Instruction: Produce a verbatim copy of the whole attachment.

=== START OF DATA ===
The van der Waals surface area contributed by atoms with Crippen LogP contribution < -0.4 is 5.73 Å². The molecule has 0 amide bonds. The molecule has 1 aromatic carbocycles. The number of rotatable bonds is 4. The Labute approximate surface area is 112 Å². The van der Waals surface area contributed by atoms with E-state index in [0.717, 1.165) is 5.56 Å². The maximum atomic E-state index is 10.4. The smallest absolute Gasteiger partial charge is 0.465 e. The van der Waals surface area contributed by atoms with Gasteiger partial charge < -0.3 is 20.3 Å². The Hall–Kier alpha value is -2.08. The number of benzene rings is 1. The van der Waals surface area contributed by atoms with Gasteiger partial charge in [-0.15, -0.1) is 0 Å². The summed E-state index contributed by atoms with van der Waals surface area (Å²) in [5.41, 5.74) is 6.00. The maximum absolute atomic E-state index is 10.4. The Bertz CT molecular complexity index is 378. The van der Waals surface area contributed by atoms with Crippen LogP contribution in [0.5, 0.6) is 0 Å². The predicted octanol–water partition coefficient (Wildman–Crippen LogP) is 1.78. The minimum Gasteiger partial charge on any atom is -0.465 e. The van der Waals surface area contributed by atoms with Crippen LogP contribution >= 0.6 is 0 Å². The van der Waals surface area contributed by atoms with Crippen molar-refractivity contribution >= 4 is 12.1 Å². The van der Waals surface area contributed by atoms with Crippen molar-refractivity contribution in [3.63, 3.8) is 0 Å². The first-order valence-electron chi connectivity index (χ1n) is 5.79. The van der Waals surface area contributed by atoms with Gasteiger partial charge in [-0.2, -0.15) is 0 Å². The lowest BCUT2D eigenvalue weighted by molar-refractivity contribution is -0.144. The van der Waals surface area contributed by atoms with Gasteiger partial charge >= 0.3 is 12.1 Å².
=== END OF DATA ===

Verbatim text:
The van der Waals surface area contributed by atoms with Crippen LogP contribution < -0.4 is 5.73 Å². The molecule has 0 amide bonds. The molecule has 1 aromatic carbocycles. The number of rotatable bonds is 4. The Labute approximate surface area is 112 Å². The van der Waals surface area contributed by atoms with E-state index in [0.717, 1.165) is 5.56 Å². The maximum atomic E-state index is 10.4. The smallest absolute Gasteiger partial charge is 0.465 e. The van der Waals surface area contributed by atoms with Gasteiger partial charge < -0.3 is 20.3 Å². The Hall–Kier alpha value is -2.08. The number of benzene rings is 1. The van der Waals surface area contributed by atoms with Gasteiger partial charge in [-0.15, -0.1) is 0 Å². The summed E-state index contributed by atoms with van der Waals surface area (Å²) in [5.41, 5.74) is 6.00. The maximum absolute atomic E-state index is 10.4. The Bertz CT molecular complexity index is 378. The van der Waals surface area contributed by atoms with Crippen LogP contribution in [0.5, 0.6) is 0 Å². The predicted octanol–water partition coefficient (Wildman–Crippen LogP) is 1.78. The minimum Gasteiger partial charge on any atom is -0.465 e. The van der Waals surface area contributed by atoms with Crippen LogP contribution >= 0.6 is 0 Å². The van der Waals surface area contributed by atoms with Crippen molar-refractivity contribution >= 4 is 12.1 Å². The van der Waals surface area contributed by atoms with Crippen molar-refractivity contribution in [3.63, 3.8) is 0 Å². The first-order valence-electron chi connectivity index (χ1n) is 5.79. The van der Waals surface area contributed by atoms with Gasteiger partial charge in [-0.2, -0.15) is 0 Å². The lowest BCUT2D eigenvalue weighted by molar-refractivity contribution is -0.144. The van der Waals surface area contributed by atoms with Gasteiger partial charge >= 0.3 is 12.1 Å².